The Darwinian Pole
by A.P. Sullivan
The Cloud Corporation, by Timothy Donnelly, Wave Books, Seattle and New York, 2010, 152 pages. $16.00 paperback, www.wavepoetry.com.
In April 2012, The 20th Tufts Awards Ceremony presented the $100,000 Kingley Tufts Award to Timothy Donnelly, The Cloud Corporation, and the $10,000 Kate Tufts Discovery Award to Katherine Larson, for Radial Symmetry, Claremont Graduate University campus, Claremont, California.
Near the end of his autobiography, Charles Darwin describes how, after the age of thirty, reading poetry became for him "so intolerably dull that it nauseated" him. Before thirty, however, he writes that he had enjoyed the work of a variety of poets, mentioning Shakespeare and Milton as well as many of the English Romantics. Darwin then spends a good paragraph wondering sadly why he has lost what he calls his "higher aesthetic tastes." He describes how his "mind seems to have become a kind of machine for grinding general laws out of large collections of facts," but he is unsure why this particular disposition of mind has made the enjoyment of poetry impossible. He concludes the paragraph by stating that "the loss of these tastes is a loss of happiness, and may possibly be injurious to the intellect, and more probably to the moral character, by enfeebling the emotional part of our nature."
Figuratively speaking, Darwin's mind, as he describes it, appears to have become attuned, over the course of his lifetime and through his own efforts as a zealous practitioner of inductive logic, more to measurable light wave frequencies as opposed to a direct experience of color, more to swarms of elementary particles as opposed to, say, a sycamore tree. Almost two centuries before Darwin, the enlightenment philosopher and early contributor to the scientific mindset, John Locke, distinguished between these two ways of experiencing phenomena, the first of which he believed accesses primary qualities, the second, only secondary qualities. The primary qualities for Locke were real, because measurable, while the secondary qualities were entirely subjective and therefore, ultimately unreal, because unmeasurable.
For Timothy Donnelly, in his new book of poems, The Cloud Corporation, it's not poetry that he finds intolerably dull, but the world created by Darwin's and Locke's way of thinking that, in its most current iteration, reduces our greatest longings and "higher aesthetic tastes" to quantifiable brain secretions. And yet, unlike Darwin, there is evidence in The Cloud Corporation that Donnelly is still in possession of his "higher aesthetic tastes," not to mention his sense of humor: "The world tries hard to bore me to death, but not hard enough." The sentiment expressed in the independent clause is all Darwin after thirty, but in the dependent bit at the end, Donnelly makes a strong case for a "fire that our inextinguishable will begins," which is to say, some region in him as yet unfettered by the mechanical, primary-qualities-seeking mind.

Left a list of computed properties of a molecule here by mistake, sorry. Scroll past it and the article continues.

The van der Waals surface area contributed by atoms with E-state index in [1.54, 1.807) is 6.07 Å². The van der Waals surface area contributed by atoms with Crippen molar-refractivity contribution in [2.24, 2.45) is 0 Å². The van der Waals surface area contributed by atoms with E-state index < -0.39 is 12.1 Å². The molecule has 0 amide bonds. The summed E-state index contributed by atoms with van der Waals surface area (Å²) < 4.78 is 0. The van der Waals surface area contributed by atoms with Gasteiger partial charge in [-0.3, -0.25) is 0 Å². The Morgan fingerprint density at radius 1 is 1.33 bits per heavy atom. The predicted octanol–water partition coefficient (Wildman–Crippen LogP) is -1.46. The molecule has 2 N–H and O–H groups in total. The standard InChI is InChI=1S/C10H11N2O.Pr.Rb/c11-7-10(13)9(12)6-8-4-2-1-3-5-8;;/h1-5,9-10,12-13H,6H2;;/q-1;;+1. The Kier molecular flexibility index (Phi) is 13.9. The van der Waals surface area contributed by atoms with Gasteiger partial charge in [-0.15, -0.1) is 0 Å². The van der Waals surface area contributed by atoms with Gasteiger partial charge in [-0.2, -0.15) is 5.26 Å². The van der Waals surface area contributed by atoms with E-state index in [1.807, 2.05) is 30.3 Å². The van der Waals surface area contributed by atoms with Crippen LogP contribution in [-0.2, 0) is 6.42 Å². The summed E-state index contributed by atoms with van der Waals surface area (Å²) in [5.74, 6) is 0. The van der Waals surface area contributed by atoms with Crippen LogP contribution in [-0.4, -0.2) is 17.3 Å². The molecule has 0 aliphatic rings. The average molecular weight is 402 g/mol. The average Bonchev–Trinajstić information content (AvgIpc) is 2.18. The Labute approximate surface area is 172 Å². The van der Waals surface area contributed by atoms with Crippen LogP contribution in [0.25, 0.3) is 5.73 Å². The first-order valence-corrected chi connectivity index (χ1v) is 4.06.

Donnelly's best poems in this collection foreground the battle in his own consciousness between these Darwinian, mechanizing forces in his thinking and the fire that for him feels more human and less deterministic. In the book's first poem, "The New Thinking," it appears early on that the Darwinian pole or what Donnelly calls "knowledge" is winning out:
After knowledge extinguished the last of the beautiful
fires our worship had failed to prolong, we walked
back home through pedestrian daylight….
Three tercets after knowledge does this extinguishing act, the narrator feels "fear" and "disenchantment" and a "disease of the will." The "new thinking" of the title is introduced in the third to last tercet with a visit from the natural world. This new thinking the poem clearly distinguishes from the knowledge that has heretofore held sway: "That a sparrow sat for a spell / on the window sill today to communicate the new intelligence." Donnelly's apt choice of the word "spell," playing on its double meaning in this instance, indicates perhaps knowledge hasn't completely extinguished all the fires, that some are like those novelty birthday candles that can't be blown out. The fire also beautifully and stubbornly endures in the whisper of Donnelly's alliteration—not as sound waves (primary quality) but as music (secondary quality).
That my concerns so far in this review have been fundamentally epistemological is not, of course, typical for a review of poetry. However, I have chosen this particular tack because I wish to follow one of the primary courses set by Donnelly's poems—one that reviewers of his work have for the most part overlooked. I say this as preparation for discussing the penultimate tercet of "The New Thinking," which, to paraphrase J. W. Goethe, is an instance of Donnelly's poetry worth a thousand. I quote the whole stanza: